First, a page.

I think what follows is just amazing, and it’s not inflated pride at having been the one who brought the camera and clipped the microphone to Dan’s shirt. The first-hand sources in any field are few and precious. Of course, there are many borrowers and interpreters, capable people who weren’t on the scene but are ready to theorize. “Nay nay,” to quote Louis.
Jazz, so long viewed as “entertainment,” did not get the serious coverage it deserved for its first decades. Thus we could search in vain for an interview with Bubber Miley or A.G. Godley. And few people wrote their memoirs of involvement with Jimmie Blanton or Don Murray or Larry Binyon . . . but we have Dan, who was there and has a good memory. And he has a novelist’s gift for arranging those memories in pleasing and revealing shapes.
When the subject is Charlie Parker, so many recollections of Bird veer between adulation for the musician and a superior attitude towards a man often portrayed as suffering from borderline personality disorder. Thus Dan’s gentle affectionate inquiring attitude is honest and delightful. His memories of Bird go back to the Three Deuces, the Royal Roost, Cafe Society, Bob Reisner’s Open Door, with strings at Birdland with Dizzy’s unsolicited clowning, his “last stand” at Birdland where Bud Powell could not accomplish what was needed, and a “miraculous” one on one encounter late in Bird’s life, balanced by a kind of exploitative incident in which Dan’s friend Nat Lorber was the victim, as well as a sad story of Bird’s late attitude towards life, and a portrait of the Baroness Nica.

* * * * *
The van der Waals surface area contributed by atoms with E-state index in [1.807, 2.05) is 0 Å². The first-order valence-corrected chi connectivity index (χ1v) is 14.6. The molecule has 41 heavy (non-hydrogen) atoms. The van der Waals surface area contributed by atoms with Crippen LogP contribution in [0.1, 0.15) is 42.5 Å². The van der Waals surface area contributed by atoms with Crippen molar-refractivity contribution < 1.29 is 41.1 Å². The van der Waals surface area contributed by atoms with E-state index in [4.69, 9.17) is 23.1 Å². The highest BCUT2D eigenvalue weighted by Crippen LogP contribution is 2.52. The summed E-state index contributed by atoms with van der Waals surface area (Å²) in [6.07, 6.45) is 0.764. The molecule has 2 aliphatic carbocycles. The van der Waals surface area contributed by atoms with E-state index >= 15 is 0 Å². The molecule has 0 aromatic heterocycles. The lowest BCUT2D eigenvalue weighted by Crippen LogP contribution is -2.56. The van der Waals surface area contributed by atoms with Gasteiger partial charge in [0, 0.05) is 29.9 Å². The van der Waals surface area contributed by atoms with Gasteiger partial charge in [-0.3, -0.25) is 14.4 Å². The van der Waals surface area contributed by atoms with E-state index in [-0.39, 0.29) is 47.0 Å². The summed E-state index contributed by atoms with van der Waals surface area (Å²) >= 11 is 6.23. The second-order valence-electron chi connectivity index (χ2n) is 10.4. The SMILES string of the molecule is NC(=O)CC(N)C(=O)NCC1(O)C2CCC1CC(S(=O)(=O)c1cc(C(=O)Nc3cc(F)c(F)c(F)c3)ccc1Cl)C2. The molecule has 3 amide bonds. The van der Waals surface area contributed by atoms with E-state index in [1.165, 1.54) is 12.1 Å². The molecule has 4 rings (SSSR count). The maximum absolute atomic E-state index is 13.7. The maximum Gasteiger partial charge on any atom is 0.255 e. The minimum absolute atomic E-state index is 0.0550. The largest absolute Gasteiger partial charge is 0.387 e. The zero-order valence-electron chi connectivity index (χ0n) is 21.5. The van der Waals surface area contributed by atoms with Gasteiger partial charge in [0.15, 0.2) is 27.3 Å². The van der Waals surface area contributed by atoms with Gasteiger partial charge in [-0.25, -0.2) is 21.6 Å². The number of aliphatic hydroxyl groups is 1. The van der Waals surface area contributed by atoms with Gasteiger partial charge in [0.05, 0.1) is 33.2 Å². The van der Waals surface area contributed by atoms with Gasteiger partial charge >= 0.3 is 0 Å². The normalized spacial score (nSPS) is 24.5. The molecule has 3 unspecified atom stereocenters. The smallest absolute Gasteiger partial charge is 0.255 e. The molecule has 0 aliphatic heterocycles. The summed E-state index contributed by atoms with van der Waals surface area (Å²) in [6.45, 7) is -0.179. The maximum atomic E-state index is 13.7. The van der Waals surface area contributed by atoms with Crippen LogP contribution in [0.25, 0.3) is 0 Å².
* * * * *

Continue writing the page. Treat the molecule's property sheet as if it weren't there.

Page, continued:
Since Dan’s first-hand involvement with Bird was in the latter’s last years, I offer a very early Bird as a counterbalance — the recordings Parker made in Kansas City c. 1943 with the legendary guitarist Efferge Ware and drummer “Little Phil” Phillips, the latter celebrated by Bob Brookmeyer in his memories of K.C. Thanks to Nick Rossi for reminding me of this.
Thank you, Dan. And thank you. Once is insufficient.
May your happiness increase!